After the ice: Using geochemistry to unravel the Holocene climate and environment of the Barents Sea (Arctic Ocean)


Background and motivation: The Arctic Ocean, one of the most remote regions on Earth, is rapidly changing. Sea ice cover has been dramatically decreasing to the lowest extents ever observed. Sea ice retreat has significant knock-on effects on the unique and vulnerable Arctic ecosystem, as well as significant political and economic consequences due to the potential for increased offshore resource exploration, including fish and hydrocarbons, and easier access for commercial shipping. One area that has been particularly affected by recent changes in global climate is the Barents Sea. In this shallow (<500 m deep) part of the Arctic Ocean north or Norway, the cold, relatively fresh and nutrient-poor Arctic water meet warmer, saltier and more nutritious Atlantic water. The Barents Sea has not only seen a decrease in its sea ice cover, but also a northward expansion of Atlantic water leading to so-called “Atlantification”.

Modern current system in the Barents Sea

Since the Barents Sea is close to Europe, its future development is of great economic, social, and political interest. But to understand how this sensitive part of the Arctic will respond to future climate change, it is crucial to understand its most recent history in order to construct a natural baseline for changes to come, and to investigate past episodes when the Barents Sea experienced relatively warm conditions that could serve as modern analogues.

In 2017, we collected and sampled multiple sediment cores from across the Barents Sea. Our aim is to reconstruct the history of sea ice, water temperature and salinity, primary productivity, and marine ecosystems since the end of the last ice age (~18,000 years ago) when the Barents Sea ice sheet melted and the shelf was flooded. Of particular interest is the Holocene Thermal Maximum(~6,000-8,000 years ago) when many parts of the Arctic experienced less extensive sea ice coverage than in the pre-industrial era. Geochemical analysis and interpretation of these existing samples will be the focus of the offered PhD studentship, complementing work conducted by Norwegian and US PhD students and Postdoctoral Researchers over the next years.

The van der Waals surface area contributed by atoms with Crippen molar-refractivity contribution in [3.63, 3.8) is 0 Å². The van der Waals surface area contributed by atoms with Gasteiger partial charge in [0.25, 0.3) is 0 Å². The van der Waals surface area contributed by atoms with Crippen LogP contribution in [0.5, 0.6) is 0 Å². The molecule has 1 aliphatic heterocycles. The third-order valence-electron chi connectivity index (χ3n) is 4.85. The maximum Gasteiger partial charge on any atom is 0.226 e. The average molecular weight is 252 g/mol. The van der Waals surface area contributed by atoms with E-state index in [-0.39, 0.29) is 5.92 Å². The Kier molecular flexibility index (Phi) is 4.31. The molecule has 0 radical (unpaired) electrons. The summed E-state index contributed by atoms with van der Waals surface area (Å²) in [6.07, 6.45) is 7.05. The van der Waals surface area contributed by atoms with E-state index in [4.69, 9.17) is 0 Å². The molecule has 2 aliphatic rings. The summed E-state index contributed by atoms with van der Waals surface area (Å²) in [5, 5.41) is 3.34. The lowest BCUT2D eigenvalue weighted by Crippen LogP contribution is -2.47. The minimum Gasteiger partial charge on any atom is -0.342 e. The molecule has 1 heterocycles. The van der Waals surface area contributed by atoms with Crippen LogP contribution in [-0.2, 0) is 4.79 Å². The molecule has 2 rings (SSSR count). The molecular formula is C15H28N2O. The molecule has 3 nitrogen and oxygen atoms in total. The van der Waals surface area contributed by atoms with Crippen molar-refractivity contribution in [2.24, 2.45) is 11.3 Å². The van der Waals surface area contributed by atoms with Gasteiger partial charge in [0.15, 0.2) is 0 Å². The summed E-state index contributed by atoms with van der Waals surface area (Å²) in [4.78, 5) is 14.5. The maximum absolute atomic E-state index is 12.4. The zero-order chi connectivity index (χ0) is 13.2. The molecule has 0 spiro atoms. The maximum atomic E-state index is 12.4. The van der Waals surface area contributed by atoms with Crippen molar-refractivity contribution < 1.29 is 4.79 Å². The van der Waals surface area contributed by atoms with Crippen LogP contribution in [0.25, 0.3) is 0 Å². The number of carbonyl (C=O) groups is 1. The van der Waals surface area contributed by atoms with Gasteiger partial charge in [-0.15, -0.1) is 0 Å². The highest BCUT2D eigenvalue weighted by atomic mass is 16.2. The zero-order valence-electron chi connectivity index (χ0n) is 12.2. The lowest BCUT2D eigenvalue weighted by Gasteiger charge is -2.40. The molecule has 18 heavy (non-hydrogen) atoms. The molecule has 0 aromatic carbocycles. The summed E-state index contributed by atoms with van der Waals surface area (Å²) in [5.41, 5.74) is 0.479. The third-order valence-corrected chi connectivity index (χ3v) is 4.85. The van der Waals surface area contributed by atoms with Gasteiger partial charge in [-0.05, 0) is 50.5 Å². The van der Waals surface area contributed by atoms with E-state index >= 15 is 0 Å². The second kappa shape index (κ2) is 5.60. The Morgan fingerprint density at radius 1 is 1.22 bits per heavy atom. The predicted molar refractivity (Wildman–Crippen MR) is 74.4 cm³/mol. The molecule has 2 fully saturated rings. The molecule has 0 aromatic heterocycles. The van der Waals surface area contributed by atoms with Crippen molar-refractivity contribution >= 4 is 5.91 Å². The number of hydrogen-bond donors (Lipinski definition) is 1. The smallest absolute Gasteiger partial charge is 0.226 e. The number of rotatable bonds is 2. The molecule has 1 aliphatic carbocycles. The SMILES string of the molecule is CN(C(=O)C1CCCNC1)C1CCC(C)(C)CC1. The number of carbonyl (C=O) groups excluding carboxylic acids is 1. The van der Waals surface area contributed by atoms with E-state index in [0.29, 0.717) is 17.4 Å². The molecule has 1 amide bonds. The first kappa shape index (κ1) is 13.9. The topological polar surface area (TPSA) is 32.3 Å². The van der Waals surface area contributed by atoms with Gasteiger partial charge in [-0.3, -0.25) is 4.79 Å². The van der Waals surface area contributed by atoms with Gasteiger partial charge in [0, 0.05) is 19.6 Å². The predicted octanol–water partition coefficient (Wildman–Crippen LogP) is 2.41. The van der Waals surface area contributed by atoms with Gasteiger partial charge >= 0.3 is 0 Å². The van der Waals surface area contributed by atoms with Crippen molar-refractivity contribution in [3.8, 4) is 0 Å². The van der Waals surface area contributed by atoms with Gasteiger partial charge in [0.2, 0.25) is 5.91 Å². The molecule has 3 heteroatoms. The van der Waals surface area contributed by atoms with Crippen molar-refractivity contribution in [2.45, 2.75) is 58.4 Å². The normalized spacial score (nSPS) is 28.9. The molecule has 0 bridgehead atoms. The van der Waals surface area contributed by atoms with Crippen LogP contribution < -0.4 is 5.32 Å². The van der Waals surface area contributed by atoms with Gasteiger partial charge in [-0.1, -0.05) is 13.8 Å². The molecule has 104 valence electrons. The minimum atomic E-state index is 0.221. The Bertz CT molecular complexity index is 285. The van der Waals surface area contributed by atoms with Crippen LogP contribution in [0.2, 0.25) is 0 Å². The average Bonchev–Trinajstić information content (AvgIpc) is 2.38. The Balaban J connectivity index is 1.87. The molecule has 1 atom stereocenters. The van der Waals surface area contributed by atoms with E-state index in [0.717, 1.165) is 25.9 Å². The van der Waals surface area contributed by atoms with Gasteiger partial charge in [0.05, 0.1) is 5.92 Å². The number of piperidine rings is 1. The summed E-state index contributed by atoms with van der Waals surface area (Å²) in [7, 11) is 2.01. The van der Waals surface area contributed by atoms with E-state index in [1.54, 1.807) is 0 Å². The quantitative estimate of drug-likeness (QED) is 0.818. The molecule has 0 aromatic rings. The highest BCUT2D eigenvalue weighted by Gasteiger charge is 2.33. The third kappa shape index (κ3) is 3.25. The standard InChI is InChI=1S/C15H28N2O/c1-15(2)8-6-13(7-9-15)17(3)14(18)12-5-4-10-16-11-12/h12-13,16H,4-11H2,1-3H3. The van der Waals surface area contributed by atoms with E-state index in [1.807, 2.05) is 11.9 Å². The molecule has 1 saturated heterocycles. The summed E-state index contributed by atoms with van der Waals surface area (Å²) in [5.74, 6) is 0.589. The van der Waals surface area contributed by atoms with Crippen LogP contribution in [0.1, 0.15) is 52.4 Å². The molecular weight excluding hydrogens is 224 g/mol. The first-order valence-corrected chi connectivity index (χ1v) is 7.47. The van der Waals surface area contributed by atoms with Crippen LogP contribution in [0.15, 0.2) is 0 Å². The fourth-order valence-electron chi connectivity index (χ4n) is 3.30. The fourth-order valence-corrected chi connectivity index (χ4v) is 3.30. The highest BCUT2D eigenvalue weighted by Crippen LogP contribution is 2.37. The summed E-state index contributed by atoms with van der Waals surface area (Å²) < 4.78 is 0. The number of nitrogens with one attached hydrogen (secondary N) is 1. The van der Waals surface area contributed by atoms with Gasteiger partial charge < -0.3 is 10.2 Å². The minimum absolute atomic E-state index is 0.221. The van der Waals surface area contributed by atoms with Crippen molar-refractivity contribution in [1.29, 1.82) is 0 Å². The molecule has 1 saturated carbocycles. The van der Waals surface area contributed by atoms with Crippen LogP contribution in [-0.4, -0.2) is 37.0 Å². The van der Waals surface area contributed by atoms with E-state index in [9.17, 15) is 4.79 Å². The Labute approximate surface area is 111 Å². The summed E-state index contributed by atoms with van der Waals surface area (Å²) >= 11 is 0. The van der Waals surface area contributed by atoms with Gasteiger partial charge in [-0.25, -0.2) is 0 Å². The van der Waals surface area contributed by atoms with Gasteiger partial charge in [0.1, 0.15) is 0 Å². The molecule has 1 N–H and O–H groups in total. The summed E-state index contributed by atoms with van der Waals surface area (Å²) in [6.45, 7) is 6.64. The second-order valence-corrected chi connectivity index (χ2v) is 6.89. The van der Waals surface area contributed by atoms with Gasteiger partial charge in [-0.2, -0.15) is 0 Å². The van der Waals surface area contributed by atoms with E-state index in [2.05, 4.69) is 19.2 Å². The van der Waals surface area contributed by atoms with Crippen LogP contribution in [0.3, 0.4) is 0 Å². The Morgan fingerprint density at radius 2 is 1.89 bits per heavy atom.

The focus of the Leeds PhD studentship will be on:

The Norwegian icebreaker Kronprins Haakon that recovered the sediment cores
  • Evaluating overall depositional regimes as the sampling locations shifted from the ice sheet margin towards open ocean conditions
  • Reconstructing carbon burial in response to changes in sea ice extent and water mass dynamics
  • Tracing the provenance of sediment components from land to identify dominant transport mechanisms, current directions and sea ice drift patterns
  • Assessing the alteration of chemical and physical sediment properties due to early diagenesis following sediment deposition to improve interpretations of the geologic record

Data and sample availability: The freeze-dried sediment is available at the University of Leeds. Pore water samples from the same locations have been analysed and the data are available. X-ray fluorescence scanning and Multi-Sensor Core Logging has been performed on sediment cores by Norwegian colleagues, and the Leeds student will have access to these data to assist in selecting discrete samples for detailed analysis (and as fall-back option if COVID-19 restricts access to labs). Finally, some of the cores are radiocarbon-dated, and the Leeds student will have access to age models to assist in reconstructing the depositional history.

Analytical agenda: Following sample selection, the freeze-dried material will be ground, and the sample powder will then be subjected to quantitative X-ray fluorescence analysis (for major and some trace elements); Leco combustion analysis for total sulfur/organic carbon/inorganic carbon; sequential extractions for different species of iron/sulphur/phosphorus; and potentially acid digestion followed by ICP-OES/MS analysis for trace elements. In addition, we were able to secure an industrial CASE partner (Iso-Analytical Limited, Crewe, UK) specialised in analysing stable isotopes of carbon and nitrogen, and the student will spend in total 3 months  as a paid intern to be trained in sample preparation and analysis.

International collaboration: Travel restrictions permitting, the student will have the opportunity to participate in project meetings with international scientists working on the same sample material, mainly from the USA and Norway, with meetings likely to take place in Bergen or Tromsoe (otherwise remotely). In any case, the PhD project will be embedded within an existing, highly active research framework, with ample opportunities for networking and presenting their work to interested colleagues.